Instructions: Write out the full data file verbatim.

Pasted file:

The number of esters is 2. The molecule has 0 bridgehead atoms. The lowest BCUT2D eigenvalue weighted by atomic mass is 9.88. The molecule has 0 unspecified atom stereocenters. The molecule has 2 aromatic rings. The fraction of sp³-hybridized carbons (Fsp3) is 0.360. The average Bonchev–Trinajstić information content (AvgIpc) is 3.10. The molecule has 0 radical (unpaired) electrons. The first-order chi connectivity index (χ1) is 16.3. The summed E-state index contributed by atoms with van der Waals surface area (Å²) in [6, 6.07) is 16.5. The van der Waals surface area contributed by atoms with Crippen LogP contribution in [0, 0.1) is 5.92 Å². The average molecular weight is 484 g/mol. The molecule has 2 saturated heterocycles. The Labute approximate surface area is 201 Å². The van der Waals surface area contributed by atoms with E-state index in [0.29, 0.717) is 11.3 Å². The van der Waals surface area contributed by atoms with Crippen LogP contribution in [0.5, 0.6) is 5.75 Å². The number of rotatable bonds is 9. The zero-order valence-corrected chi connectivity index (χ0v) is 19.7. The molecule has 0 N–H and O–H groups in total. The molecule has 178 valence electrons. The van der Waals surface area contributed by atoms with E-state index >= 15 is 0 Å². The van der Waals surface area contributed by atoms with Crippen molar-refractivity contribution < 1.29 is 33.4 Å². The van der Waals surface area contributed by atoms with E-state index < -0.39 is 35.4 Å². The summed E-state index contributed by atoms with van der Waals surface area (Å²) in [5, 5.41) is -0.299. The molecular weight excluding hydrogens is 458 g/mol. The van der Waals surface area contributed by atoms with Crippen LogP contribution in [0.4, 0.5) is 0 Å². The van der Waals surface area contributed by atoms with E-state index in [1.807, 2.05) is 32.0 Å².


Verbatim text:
The number of esters is 2. The molecule has 0 bridgehead atoms. The lowest BCUT2D eigenvalue weighted by atomic mass is 9.88. The molecule has 0 unspecified atom stereocenters. The molecule has 2 aromatic rings. The fraction of sp³-hybridized carbons (Fsp3) is 0.360. The average Bonchev–Trinajstić information content (AvgIpc) is 3.10. The molecule has 0 radical (unpaired) electrons. The first-order chi connectivity index (χ1) is 16.3. The summed E-state index contributed by atoms with van der Waals surface area (Å²) in [6, 6.07) is 16.5. The van der Waals surface area contributed by atoms with Crippen LogP contribution in [0, 0.1) is 5.92 Å². The average molecular weight is 484 g/mol. The molecule has 2 saturated heterocycles. The Labute approximate surface area is 201 Å². The van der Waals surface area contributed by atoms with E-state index in [0.29, 0.717) is 11.3 Å². The van der Waals surface area contributed by atoms with Crippen LogP contribution in [0.5, 0.6) is 5.75 Å². The number of rotatable bonds is 9. The zero-order valence-corrected chi connectivity index (χ0v) is 19.7. The molecule has 0 N–H and O–H groups in total. The molecule has 178 valence electrons. The van der Waals surface area contributed by atoms with E-state index >= 15 is 0 Å². The van der Waals surface area contributed by atoms with Crippen molar-refractivity contribution < 1.29 is 33.4 Å². The van der Waals surface area contributed by atoms with E-state index < -0.39 is 35.4 Å². The summed E-state index contributed by atoms with van der Waals surface area (Å²) in [5, 5.41) is -0.299. The molecular weight excluding hydrogens is 458 g/mol. The van der Waals surface area contributed by atoms with Crippen LogP contribution in [0.4, 0.5) is 0 Å². The van der Waals surface area contributed by atoms with E-state index in [1.807, 2.05) is 32.0 Å².